I’m sure I won’t qualify, but it’s great to see that someone’s ready to take the bull by the horns when it comes to moving to HDTV/digital TV. Uncle Sam Wants Your Airwaves. Note that it’ll take a couple of weeks before I can point you to an appropriate URL, but I can try to explain now why this is so funny to me. Basically, I wrote the following letter to the editor in response to this editorial in a recent Design News
To Chief Editor, Design News:
It seems to me that there’s an easy way out of the problem my wife set in her recent editorial. Rather than forcing HDTV tuners on the 85% of the public that relies upon cable anyway, why not simply have the federal government buy cable service for the 15% of us who rightly perceive these companies as the “devil’s spawn?”
Not only would this accelerate the transition to HDTV (thereby freeing up analog TV spectrum for government auction, more than offsetting the cost of the subscriptions), but there’s the endless satisfaction of watching the cable companies struggle to collect their fees from a bureaucracy even less concerned about customer satisfaction than they.
Until then, I expect that NetFlix will be the only route to HBO in the Field household!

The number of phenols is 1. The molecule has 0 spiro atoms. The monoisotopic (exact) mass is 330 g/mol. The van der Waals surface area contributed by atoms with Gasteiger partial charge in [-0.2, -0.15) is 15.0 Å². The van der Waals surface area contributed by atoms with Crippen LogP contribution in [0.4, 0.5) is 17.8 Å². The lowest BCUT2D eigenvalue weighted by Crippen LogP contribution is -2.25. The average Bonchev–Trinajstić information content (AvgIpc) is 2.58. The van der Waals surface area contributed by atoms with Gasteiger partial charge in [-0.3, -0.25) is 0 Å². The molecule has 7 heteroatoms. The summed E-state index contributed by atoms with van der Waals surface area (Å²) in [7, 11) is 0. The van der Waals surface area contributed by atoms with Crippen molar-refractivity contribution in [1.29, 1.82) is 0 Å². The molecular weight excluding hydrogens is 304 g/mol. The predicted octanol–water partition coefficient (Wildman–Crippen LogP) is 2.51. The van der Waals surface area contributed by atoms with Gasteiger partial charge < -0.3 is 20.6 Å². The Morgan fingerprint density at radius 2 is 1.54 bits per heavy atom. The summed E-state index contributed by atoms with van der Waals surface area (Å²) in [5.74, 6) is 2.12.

Now, see this from the Wired News article:
The legislation — pointedly named the Spectrum Availability for Emergency-Response and Law-Enforcement to Improve Vital Emergency Services Act [ed. note – S.2820], or just the Save Lives Act — sets a new deadline of Jan. 1, 2009, for the federal government to free up the analog TV spectrum for use by public-safety agencies.
The bill also would clear the way for auctioning spectrum to commercial interests — like wireless broadband service providers.
And in a nod to subsidy programs in Europe, the legislation would provide $1 billion to help 17.4 million U.S. households without cable, satellite or digital TV tuners pay for equipment that would enable them to go digital.
[…] Despite the potential backlash, lawmakers are starting to support the idea of a hard deadline that forces consumers off analog. Low-income households would get first priority under the subsidy program contemplated by McCain, but it’s unclear how broadly the program would apply to everyone else.
Some support the subsidy concept. “Every successful rollout of digital (over-the-air TV) has come with a free box,” said Kaufhold. “The model for digital TV in the world has been to give people a free box. The U.S. is starting to fall behind.”
According to the bill’s text, the subsidy would amount to a small portion of the $30 billion to $70 billion the federal government expects to collect when it auctions off large portions of the analog TV spectrum to wireless companies. (Other estimates, however, have been much smaller.)